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of the most memorable tunes from that era and motley crue was absolutely one of those bands. the co-founder tommy lee and mick mars. and nikki has a new troupe called 6 a.m. a new single called "rise." here it is. ♪ ♪ >> 6 a.m. has a new album coming out. the tour taking off later this month. nikki six is with me. awesome having you on. how are you? >> how are you doing? what's going on? >> i'm excellent. i'm sort of a music lover. i think of motley crue and poison and other bands and i think of hair. what's the one fab from the '80s that you wish was still alive and well? >> well, i came up in the late
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'70s playing in punk bands. and the concept with motley crue was left over from the punk era and the look was really to not really draw you in but to push you away. it was a bit of a punk rock attitude, see how ridiculous you could be. at the same time, at the core of everything for me as a songwriter is two-pronged. one is to entertain you but the other is to make you think. i think that's what separated us from the other bands was that it was about the lyrics. underneath the belly of "girls, girls, girls" there's a dark tale. >> i wanted to ask you about "kick start my heart." when you od'ed on heroin, you that's what that song was about. >> that's definitely what that song inspired.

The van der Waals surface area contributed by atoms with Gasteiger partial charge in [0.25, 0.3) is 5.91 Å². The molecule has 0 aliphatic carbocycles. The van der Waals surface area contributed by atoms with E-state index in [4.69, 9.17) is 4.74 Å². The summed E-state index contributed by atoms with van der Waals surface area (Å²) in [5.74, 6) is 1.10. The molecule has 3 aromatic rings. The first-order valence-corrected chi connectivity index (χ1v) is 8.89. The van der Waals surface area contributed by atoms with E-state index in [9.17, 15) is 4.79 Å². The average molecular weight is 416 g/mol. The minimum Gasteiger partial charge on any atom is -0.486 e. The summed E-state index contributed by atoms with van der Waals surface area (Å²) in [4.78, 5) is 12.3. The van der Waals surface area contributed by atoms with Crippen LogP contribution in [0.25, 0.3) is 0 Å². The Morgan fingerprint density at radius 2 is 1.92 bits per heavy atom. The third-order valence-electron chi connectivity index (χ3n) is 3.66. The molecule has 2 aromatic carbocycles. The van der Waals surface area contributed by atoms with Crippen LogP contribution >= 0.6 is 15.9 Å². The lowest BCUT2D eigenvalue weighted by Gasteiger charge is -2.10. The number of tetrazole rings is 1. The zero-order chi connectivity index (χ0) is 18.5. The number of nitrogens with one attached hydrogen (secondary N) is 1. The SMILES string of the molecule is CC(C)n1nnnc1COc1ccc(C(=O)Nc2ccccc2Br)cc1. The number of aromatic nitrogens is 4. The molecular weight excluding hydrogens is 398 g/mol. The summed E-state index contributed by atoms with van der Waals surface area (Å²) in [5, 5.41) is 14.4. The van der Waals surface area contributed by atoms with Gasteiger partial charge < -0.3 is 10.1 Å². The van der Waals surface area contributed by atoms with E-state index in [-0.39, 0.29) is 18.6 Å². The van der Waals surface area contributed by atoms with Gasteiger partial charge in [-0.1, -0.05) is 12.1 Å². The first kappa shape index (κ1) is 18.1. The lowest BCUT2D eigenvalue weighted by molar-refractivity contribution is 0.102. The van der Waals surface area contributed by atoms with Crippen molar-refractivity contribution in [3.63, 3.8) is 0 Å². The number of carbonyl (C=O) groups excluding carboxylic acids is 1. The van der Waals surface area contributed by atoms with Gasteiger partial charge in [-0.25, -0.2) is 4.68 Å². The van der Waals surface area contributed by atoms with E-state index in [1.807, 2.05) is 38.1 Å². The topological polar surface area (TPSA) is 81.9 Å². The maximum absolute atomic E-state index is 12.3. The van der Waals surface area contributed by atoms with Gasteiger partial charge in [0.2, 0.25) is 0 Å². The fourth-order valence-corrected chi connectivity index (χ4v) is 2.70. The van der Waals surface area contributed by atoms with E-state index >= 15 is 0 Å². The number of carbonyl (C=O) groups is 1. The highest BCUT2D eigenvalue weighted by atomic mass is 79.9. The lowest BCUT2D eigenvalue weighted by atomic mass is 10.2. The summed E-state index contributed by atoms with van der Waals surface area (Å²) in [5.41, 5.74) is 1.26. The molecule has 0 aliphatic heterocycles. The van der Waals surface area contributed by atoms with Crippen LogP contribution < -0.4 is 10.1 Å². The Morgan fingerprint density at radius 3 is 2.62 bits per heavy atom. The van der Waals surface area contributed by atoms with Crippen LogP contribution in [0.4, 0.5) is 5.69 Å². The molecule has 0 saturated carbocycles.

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in my life i've been lucky to kind of take bad experiences and turn them into a positive. heroin addiction end ed up, you know, rolling out into a book called "the heroin diaries" that helped a lot of people with heroin addiction and is being turned into a broadway play. >> incredible. >> the '80s was an interesting time. there was a lot of money, there was a lot of fun, a lot of stuff going on that we could celebrate. there was also a lot of turmoil in the world. if you think about the berlin wall and when it finally came down in '89, that was people rising up. for me what i'm doing right now with six a.m. is really no different than what's been going on for centuries and centuries, which is eventually people getting fed up and standing up and speaking their mind or doing something. right now in a presidential campaign that is extremely volatile and loud and people like trump, who i disagree with personally, but nonetheless the